Non-compete clause for a early employee


1

Is it common to ask early employee of a startup to sign a contract containing non-compete clauses?

I am against our employee, but I have a little concern on our competitor as they have money to lure our employee away from our startup.

What are the fair terms?

Getting Started Recruiting Contract Employees NDA

asked Jul 15 '12 at 01:28
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Yoga
116 points
  • It is a legal issue that varies state to state (in the US). Right-to-work states can negate these. – Jeff O 7 years ago
  • Where I live my research led me to believe that it's also a requirement that the employee be getting something in return for the non-compete (beyond a job). That said you should probably involve a lawyer in any contracts you want to have. – Shane C 7 years ago
  • It would help if you mentioned country. In the UK for example, certain jobs this is common, however the period is usually limited to 6 months or less due to legal precedence where employers were asking for very long period - the courts seem to be happy with up to 6 months after employment. Tort and employment law is complex and very different from country to country, juristiction to juristiction. Also note that some countries/juristictions expect contracts to be equal/onus on both sides in equal measure - so if the ex-employee is limited in this way, the employer may have to pay severence etc. – Wolf5370 7 years ago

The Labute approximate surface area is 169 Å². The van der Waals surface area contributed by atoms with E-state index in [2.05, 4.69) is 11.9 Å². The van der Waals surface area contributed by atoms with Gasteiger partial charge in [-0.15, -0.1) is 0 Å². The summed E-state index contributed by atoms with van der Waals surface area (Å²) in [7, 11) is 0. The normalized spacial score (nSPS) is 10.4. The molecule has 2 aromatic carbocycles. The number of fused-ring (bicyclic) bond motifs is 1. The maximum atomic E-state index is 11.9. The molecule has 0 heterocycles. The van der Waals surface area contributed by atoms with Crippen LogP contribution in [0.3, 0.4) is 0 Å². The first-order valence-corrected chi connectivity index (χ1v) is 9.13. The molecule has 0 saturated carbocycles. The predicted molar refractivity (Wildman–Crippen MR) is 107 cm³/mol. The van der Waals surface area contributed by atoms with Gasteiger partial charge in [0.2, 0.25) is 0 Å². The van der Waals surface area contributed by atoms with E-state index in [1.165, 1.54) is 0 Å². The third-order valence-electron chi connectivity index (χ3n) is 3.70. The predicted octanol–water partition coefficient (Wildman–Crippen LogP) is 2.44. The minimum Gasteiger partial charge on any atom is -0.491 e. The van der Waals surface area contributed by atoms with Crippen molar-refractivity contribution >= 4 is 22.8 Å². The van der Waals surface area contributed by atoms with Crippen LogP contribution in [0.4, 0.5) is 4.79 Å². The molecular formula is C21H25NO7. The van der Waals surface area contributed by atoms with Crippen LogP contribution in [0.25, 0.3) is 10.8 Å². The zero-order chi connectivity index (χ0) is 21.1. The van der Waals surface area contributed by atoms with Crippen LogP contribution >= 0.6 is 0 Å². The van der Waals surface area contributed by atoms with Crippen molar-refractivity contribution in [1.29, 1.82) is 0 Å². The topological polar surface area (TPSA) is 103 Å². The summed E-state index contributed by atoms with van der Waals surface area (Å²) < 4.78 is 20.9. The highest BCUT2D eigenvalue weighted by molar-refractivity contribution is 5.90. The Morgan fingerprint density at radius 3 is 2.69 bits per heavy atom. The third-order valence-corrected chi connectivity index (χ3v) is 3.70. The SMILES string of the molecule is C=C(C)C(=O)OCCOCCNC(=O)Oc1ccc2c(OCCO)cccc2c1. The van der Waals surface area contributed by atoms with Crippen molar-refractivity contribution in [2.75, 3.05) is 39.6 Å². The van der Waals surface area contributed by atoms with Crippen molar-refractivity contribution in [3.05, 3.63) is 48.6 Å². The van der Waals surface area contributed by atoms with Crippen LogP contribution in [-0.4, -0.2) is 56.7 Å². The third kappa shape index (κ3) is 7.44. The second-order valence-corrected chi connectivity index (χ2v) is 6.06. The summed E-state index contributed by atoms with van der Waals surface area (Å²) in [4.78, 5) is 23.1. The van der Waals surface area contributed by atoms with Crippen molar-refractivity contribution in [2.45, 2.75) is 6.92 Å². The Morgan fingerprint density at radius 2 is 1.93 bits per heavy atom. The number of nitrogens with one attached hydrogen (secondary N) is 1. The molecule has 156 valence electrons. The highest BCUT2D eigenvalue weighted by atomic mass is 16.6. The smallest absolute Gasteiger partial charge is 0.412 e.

1 Answer


2

Absolutely. Just make sure that the Non-compete isn't too strict, as that may drive away employees. I signed a non-compete when I started at my current job. I'm not allowed to work for a competitor while I'm still employed or for two years afterward.

However, we defined "competitor" very narrowly (only direct competitors, not all tech companies), so I'm not worried that it will be cumbersome if I decide to move on. However, it's still effective against those that would try and steal our employees.

answered Jul 15 '12 at 05:03
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Some Kittens
121 points
  • What if a company which is not a direct competitor ATM, but lure you employee to start a competing services? – Yoga 7 years ago
  • You'd want to phrase the contract to reflect that. For instance, I can't leave my current employer to start something that would compete. – Some Kittens 7 years ago

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